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October 5, 2005.

CHARLES WATSON, a/k/a "Jean Bernier," Petitioner,

The opinion of the court was delivered by: ROBERT SWEET, Senior District Judge


By an opinion and order of this Court dated December 23, 2004 and entered on the docket on January 7, 2005, the petition of Charles Watson, a/k/a Jean Bernier ("Watson") to vacate, set aside, or correct his sentence pursuant to 28 U.S.C. § 2255 was denied as time-barred. See Watson v. United States, No. 04 Civ. 2222 (RWS), 2004 WL 2984303 (S.D.N.Y. Dec. 23, 2004) (the "Opinion"). Familiarity with the opinion is presumed.

By letter dated December 30, 2004 submitted by Watson pro se and received by the Court on January 4, 2005, Watson sought reconsideration of the Opinion on the grounds that Watson did not have the benefit of assigned counsel's response to the Government's opposition.*fn1 According to Watson, his reply papers submitted pro se specifically noted that the statute of limitations were not being discussed therein and would be left for assigned counsel to address.

  The return date for Watson's motion for reconsideration, originally set for February 9, 2005, was adjourned several times and ultimately marked fully submitted on September 9, 2005.

  For the reasons set forth below, Watson's motion for reconsideration is denied.


  A motion to reconsider "is to be treated as a Rule 59(e) motion if filed within 10 days of entry of the challenged order and as a Rule 60(b) motion if filed thereafter." United States v. Clark, 984 F.2d 31, 32 (2d Cir. 1993); see also Jones v. UNUM Life Ins. Co. of Am., 223 F.3d 130, 136-37 (2d Cir. 2000) ("We have long held that a postjudgment motion made within 10 days after entry of judgment, if it involves reconsideration of matters properly encompassed in a decision on the merits, is to be deemed a motion to alter or amend the judgment pursuant to Rule 59(e), thereby extending the time of the parties to appeal."); Lichtenberg v. Besicorp Group Inc., 204 F.3d 397, 401 (2d Cir. 2000) ("A postjudgment motion requesting alteration or amendment of the judgment but denominated a motion under a Rule other than Civil Rule 59(e) is generally treated as having been made under Rule 59(e), thereby extending the time to appeal, if the motion was filed within the 10-day period allowed for a Rule 59(e) motion."); McCowan v. Sears, Roebuck & Co., 908 F.2d 1099, 1103 (2d Cir. 1990) ("[M]ost substantive motions brought within ten days of the entry of judgment are functionally motions under Rule 59(e), regardless of their label or whether relief might also have been obtained under another provision."); Shapiro v. Kronfeld, No. 00 Civ. 6286 (RWS), 2005 WL 183137, *2 (S.D.N.Y. Jan. 27, 2005) ("The decision to construe [defendant's] motion under Rule 60(b) rather than Rule 59(e) is of little import, as the standards applied under either motion are, for the purposes relevant here, the same.").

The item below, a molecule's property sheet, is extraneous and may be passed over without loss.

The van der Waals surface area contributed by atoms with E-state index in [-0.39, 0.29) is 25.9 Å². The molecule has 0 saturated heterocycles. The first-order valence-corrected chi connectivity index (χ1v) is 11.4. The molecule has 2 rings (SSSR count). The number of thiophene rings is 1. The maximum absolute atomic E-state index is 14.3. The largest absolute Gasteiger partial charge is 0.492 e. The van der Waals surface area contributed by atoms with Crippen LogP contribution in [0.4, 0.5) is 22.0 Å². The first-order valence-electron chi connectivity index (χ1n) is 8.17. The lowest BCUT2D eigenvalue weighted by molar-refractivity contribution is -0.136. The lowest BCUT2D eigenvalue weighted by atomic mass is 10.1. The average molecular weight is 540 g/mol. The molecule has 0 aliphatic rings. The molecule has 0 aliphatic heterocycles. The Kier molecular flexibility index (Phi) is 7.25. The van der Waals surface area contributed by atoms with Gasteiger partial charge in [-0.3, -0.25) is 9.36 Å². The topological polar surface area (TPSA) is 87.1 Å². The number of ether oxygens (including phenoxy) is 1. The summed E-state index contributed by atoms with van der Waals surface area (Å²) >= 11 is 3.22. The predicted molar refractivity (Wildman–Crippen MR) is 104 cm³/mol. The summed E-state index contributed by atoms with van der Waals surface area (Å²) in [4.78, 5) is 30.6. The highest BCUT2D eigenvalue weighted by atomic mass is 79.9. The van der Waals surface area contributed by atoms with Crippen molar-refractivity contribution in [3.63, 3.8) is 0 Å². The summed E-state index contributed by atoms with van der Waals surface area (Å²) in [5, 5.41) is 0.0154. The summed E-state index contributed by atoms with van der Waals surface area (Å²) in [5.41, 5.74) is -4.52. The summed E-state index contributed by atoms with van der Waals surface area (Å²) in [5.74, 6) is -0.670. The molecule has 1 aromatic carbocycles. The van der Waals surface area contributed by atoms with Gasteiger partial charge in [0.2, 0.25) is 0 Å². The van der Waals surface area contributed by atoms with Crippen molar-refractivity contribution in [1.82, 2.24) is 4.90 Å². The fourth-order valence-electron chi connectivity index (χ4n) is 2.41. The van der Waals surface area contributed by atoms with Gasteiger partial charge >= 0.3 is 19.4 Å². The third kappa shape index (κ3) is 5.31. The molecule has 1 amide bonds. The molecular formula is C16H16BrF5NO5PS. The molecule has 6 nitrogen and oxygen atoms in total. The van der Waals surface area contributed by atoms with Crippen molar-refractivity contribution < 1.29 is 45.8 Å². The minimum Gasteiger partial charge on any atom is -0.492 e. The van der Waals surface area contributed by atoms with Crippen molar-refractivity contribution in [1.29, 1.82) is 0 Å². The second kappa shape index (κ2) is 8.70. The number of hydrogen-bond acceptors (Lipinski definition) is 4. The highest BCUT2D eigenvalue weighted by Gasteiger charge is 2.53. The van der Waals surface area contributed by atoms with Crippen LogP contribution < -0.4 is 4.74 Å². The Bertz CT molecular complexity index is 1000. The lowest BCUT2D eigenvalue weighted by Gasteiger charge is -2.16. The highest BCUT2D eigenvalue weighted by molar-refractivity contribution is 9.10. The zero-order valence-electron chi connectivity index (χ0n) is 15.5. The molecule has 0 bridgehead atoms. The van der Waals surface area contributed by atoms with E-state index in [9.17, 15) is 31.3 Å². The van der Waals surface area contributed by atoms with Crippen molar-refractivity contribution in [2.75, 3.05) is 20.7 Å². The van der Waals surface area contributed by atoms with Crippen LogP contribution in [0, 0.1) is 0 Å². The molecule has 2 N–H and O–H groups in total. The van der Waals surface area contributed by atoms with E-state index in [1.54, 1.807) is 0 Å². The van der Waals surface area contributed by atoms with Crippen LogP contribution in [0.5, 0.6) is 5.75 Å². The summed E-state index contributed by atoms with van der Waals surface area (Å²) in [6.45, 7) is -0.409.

Local Civil Rule 6.3 also governs motions for reconsideration in this district and provides, in pertinent part, as follows:
A notice of motion for reconsideration or re-argument of a court order determining a motion shall be served within ten (10) days after the entry of the court's determination of the original motion, or in the case of a court order resulting in a judgment, within ten (10) days after the entry of judgment. There shall be served with the notice of motion a memorandum setting forth concisely the matters or controlling decisions which counsel believes the court has overlooked . . .